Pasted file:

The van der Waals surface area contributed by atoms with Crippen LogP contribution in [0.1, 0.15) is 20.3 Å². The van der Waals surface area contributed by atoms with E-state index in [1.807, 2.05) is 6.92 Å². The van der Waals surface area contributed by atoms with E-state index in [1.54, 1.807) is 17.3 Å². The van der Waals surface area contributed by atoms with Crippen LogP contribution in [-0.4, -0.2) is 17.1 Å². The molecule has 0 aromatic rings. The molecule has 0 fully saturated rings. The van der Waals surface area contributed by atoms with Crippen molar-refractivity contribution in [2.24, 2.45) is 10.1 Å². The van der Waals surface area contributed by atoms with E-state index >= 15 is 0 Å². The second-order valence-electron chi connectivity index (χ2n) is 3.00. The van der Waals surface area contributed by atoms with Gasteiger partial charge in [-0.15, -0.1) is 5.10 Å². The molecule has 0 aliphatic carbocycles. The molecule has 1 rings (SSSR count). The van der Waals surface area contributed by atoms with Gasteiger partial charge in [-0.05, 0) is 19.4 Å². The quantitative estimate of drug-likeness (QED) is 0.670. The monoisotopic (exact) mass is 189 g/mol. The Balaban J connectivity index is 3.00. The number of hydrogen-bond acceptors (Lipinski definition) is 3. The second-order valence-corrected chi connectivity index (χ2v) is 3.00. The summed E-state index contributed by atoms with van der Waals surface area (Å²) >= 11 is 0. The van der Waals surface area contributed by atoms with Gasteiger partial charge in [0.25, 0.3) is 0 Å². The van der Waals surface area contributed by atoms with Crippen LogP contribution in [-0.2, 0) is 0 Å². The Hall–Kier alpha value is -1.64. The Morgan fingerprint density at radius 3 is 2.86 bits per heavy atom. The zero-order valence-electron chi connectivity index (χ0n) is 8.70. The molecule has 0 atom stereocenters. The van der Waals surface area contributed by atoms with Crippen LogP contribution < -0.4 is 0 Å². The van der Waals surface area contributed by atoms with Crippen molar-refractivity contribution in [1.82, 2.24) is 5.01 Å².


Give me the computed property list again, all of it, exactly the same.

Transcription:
The van der Waals surface area contributed by atoms with Crippen LogP contribution in [0.1, 0.15) is 20.3 Å². The van der Waals surface area contributed by atoms with E-state index in [1.807, 2.05) is 6.92 Å². The van der Waals surface area contributed by atoms with E-state index in [1.54, 1.807) is 17.3 Å². The van der Waals surface area contributed by atoms with Crippen LogP contribution in [-0.4, -0.2) is 17.1 Å². The molecule has 0 aromatic rings. The molecule has 0 fully saturated rings. The van der Waals surface area contributed by atoms with Crippen molar-refractivity contribution in [2.24, 2.45) is 10.1 Å². The van der Waals surface area contributed by atoms with E-state index >= 15 is 0 Å². The second-order valence-electron chi connectivity index (χ2n) is 3.00. The van der Waals surface area contributed by atoms with Gasteiger partial charge in [-0.15, -0.1) is 5.10 Å². The molecule has 0 aliphatic carbocycles. The molecule has 1 rings (SSSR count). The van der Waals surface area contributed by atoms with Gasteiger partial charge in [-0.05, 0) is 19.4 Å². The quantitative estimate of drug-likeness (QED) is 0.670. The monoisotopic (exact) mass is 189 g/mol. The Balaban J connectivity index is 3.00. The number of hydrogen-bond acceptors (Lipinski definition) is 3. The second-order valence-corrected chi connectivity index (χ2v) is 3.00. The summed E-state index contributed by atoms with van der Waals surface area (Å²) >= 11 is 0. The van der Waals surface area contributed by atoms with Gasteiger partial charge in [0.25, 0.3) is 0 Å². The van der Waals surface area contributed by atoms with Crippen LogP contribution in [-0.2, 0) is 0 Å². The Hall–Kier alpha value is -1.64. The Morgan fingerprint density at radius 3 is 2.86 bits per heavy atom. The zero-order valence-electron chi connectivity index (χ0n) is 8.70. The molecule has 0 atom stereocenters. The van der Waals surface area contributed by atoms with Crippen LogP contribution < -0.4 is 0 Å². The van der Waals surface area contributed by atoms with Crippen molar-refractivity contribution in [1.82, 2.24) is 5.01 Å².